Guiding Light: The Descent of the Sacred Feminine

Ritesh AswaneyUpdated: Friday, September 23, 2022, 05:45 PM IST
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As Pitru Paksha comes to a close, the festive season begins with the advent of Navratri, the nine nights dedicated to the Goddess. It is believed that the Devi descends to earth on Mahalaya day (Sep 25), making the arduous journey from Mount Kailasa, where she resides with Mahadev and her prodigious children, Ganesha and Karthikeya. In Bengal, Mahalaya starts with the sonorous notes of the Chandi Path immortalised in the voice of Birendra Krishna Bhadra, playing in every household. Navratri commences the day after on Sep 26, with Durga Puja starting on Oct 1.

The demon Mahishasura had become invincible in battle, after being conferred with the boon that ‘no man’ could defeat him in battle. Distraught after his defeat, Indra, with the terrified devas, approached the Brahma-Vishnu-Mahesh asking for their help. It is then that the Shakti-consorts of the trinity, Saraswati, Lakshmi and Parvati combined their powers to create Ma Durga, the most fearsome avatar of the Goddess. The Devas armed her with the best of their weapons and armour, and she annihilated the buffalo-demon Mahishsura in battle.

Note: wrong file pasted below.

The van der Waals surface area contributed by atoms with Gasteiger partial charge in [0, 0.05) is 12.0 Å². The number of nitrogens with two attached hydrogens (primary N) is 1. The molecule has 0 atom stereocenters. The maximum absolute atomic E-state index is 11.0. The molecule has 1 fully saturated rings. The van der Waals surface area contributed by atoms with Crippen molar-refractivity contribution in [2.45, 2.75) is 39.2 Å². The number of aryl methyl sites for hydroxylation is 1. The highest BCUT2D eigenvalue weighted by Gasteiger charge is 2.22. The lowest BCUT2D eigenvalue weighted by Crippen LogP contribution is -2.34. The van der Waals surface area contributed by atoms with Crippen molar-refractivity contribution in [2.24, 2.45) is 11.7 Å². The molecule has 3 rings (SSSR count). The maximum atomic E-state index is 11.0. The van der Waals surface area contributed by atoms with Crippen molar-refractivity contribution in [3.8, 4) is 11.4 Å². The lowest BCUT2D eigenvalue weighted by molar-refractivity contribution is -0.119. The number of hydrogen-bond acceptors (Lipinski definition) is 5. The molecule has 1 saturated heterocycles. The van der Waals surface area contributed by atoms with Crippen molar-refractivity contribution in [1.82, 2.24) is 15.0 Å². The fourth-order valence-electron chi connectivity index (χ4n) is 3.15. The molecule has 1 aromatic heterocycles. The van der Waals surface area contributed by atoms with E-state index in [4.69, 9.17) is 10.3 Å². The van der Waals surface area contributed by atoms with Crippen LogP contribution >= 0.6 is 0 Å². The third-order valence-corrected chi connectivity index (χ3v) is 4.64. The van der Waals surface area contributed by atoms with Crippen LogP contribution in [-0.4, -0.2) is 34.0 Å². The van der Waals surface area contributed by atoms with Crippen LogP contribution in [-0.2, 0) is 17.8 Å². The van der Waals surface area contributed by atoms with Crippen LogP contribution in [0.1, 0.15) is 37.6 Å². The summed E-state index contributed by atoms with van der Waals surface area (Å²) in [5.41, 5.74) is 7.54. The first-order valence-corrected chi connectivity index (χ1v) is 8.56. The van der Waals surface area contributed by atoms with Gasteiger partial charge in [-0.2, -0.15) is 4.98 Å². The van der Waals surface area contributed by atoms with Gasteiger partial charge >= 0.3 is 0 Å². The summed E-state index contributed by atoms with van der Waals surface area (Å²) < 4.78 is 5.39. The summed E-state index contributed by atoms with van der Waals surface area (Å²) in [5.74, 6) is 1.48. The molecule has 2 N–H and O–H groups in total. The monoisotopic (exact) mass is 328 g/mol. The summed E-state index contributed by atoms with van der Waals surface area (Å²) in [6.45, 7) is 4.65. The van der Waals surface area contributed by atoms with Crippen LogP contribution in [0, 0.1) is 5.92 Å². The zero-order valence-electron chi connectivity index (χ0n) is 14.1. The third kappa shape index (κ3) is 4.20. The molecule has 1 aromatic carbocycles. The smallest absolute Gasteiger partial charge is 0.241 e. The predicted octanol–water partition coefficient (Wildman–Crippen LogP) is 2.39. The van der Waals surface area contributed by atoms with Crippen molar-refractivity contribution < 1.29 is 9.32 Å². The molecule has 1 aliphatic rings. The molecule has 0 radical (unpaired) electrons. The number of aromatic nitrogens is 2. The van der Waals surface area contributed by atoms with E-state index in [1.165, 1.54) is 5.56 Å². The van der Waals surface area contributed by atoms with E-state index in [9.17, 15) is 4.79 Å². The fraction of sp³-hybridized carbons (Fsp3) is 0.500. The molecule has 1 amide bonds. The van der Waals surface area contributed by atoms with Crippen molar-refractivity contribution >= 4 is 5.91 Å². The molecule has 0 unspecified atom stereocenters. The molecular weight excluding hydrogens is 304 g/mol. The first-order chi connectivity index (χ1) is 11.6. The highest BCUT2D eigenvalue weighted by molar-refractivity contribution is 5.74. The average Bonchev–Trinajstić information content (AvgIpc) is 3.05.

Each day of Navratri is dedicated to a form of the Goddess, the Nav Durga, with Ma Shailaputri being worshipped on the first day, and culminating with Ma Siddhidhatri. Ma Katyayini, who is worshipped on the 6th day is the most ferocious form, and is believed to be the one that destroyed the demon Mahishasura, earning her the moniker Mahishasura-Mardhini. Metaphorically, this buffalo-demon represents deep ignorance, and his destruction symbolises the victory of good over evil, and is celebrated as Vijaya Dashmi.

Navaratri is one of the most spiritually significant periods in the year, ideal for meditation and sadhna, as the Shakti descends to the earthly realm and is available to spiritual seekers. It is very beneficial to fast, recite the Durga Saptashati Path and perform or attend fire rituals such as the powerful Chandi Homa. It is also the perfect time to venerate the femine in every form, earthly or divine, and perhaps even contribute to noble causes such as the education of the girl child. As we welcome the Goddess after a tumultuous couple of years marred by the pandemic, let us pray that this Navratri brings us festive cheer and spiritual advancement in equal measure. Jai Ma!

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